Independent analysis identifies costs of extending transfer times

by

TriMet Board discusses tradeoffs of longer transfers or more service

During the Fiscal Year 2014 budget process, the advocacy group OPAL proposed that TriMet extend transfer times from the current two hours to three hours, and allow transfers issued after 7 p.m. to be valid through the end of the service day. OPAL proposed the extended transfer times to help offset the impact of fare increases and service cuts, particularly for riders who are transit dependent.

Currently, TriMet allows a two-hour transfer with the intent that riders can travel to their destination on one fare. Riders making short trips can make additional trips, including round trips, before their 2-hour transfer expires.

Independent analysis
TriMet committed to review their proposal, which included an independent financial analysis by ECONorthwest. The report, Revenue Impacts of Proposed Changes to TriMet’s Transfer Policy”, released to the public today, is based on new, updated data from TriMet and Metro’s recent travel surveys.

ECONorthwest Transfer Analysis

ECONorthwest Transfer Analysis

To predict the number of people who could make additional trips, ECONorthwest examined ridership during four time periods on weekdays and two on weekends. Based on OPAL’s proposed three-hour policy and unlimited transfer time after 7 p.m., the study found:

  • 33 percent of typical midday riders on both weekdays and weekends would be able to travel without purchasing an additional fare.
  • About 25 percent of riders in the morning peak-hour commute and those riding after 7 p.m. would not have to purchase a return fare.
  • TriMet would lose between $2.15 million to $4.1 million in revenue annually.

TriMet is meeting with OPAL, as well as other community stakeholders, to review the analysis and assess any options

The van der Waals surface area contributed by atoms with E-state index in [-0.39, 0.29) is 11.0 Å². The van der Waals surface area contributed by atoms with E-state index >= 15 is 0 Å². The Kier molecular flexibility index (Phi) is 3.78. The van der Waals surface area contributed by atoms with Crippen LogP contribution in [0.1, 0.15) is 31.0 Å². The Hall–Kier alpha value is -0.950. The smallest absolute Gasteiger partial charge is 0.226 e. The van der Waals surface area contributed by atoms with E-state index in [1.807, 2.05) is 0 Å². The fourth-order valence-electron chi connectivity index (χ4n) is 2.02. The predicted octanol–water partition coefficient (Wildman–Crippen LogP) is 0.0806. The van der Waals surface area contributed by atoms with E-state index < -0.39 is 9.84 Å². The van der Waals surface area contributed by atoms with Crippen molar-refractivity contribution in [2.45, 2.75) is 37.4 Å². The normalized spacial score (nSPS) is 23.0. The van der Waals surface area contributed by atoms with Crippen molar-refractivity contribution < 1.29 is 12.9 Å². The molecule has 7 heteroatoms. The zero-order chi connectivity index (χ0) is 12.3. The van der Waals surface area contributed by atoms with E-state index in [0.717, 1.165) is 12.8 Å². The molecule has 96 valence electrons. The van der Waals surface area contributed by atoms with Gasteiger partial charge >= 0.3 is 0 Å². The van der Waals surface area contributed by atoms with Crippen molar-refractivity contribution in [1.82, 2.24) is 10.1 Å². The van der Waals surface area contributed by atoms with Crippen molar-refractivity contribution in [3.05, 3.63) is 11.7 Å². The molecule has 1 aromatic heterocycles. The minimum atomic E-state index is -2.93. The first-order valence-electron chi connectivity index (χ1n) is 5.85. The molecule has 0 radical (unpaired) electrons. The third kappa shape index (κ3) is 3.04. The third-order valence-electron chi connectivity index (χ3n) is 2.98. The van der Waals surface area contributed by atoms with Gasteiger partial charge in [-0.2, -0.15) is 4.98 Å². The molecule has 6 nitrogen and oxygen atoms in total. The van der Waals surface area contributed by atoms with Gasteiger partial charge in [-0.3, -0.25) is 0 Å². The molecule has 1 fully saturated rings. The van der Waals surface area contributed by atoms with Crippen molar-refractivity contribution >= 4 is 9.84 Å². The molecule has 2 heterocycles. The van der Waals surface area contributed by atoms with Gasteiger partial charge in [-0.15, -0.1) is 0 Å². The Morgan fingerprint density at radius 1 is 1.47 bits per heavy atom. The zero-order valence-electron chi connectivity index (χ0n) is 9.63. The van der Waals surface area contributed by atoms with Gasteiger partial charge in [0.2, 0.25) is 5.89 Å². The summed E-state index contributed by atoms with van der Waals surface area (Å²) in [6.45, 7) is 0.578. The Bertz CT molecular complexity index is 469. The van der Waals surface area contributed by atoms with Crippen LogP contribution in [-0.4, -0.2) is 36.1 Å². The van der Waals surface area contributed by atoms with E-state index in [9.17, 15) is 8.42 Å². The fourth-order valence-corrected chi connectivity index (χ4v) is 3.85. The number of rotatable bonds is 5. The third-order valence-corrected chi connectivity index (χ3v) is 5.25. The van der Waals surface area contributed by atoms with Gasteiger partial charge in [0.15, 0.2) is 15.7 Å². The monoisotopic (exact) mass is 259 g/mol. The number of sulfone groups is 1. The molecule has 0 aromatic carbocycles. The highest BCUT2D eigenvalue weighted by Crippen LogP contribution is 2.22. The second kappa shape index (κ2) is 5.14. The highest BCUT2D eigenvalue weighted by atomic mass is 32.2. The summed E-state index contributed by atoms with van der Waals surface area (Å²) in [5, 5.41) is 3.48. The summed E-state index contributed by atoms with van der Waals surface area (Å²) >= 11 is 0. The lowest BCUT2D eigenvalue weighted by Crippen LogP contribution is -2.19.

Tradeoffs: longer transfers or restoring service
With limited resources, there are no independent financial decisions. Each decision impacts another.

At the July 10 Board of Directors briefing, TriMet presented a preliminary overview of what it would cost to restore Frequent Service to pre-recession levels on 12 bus lines and all MAX. The 12 Frequent Service bus lines and all MAX lines would return to 15 minute or better service every day.

Frequent Service Restoration

Frequent Service Restoration

Restoring Frequent Service would:

  • ease transfers
  • ease overcrowding
  • improve schedule reliability
  • improve bus operation efficiency
  • provide better work assignments for operators with fewer split shifts and more straight shifts

The preliminary cost to restore Frequent Service to the 12 bus lines would cost $6.3 million. To restore the MAX Blue, Green, Red and Yellow lines to Frequent Service is estimated to cost $1.55 million. Fare revenue due to increased ridership has been subtracted from the total figures. About 72 percent of weekly transit trips are taken on the Frequent Service network.

Financial outlook
There are many unknowns on the financial front. The last union contract award is being appealed by the Amalgamated Transit Union, and the outcome of the appeal could have an impact on TriMet’s financial ability to restore service or require service cuts. Two other unknowns are the pace of the economic recovery and the payroll tax revenues, which make up the largest resources to fund transit, and the increased costs for health care benefits.

TriMet is looking for feedback, so comment via comments@trimet.org  or 503-238-RIDE (7433) between 8:30 a.m. and 4:30 p.m. Feedback will be presented to the Board of Directors at their July 24 board meeting.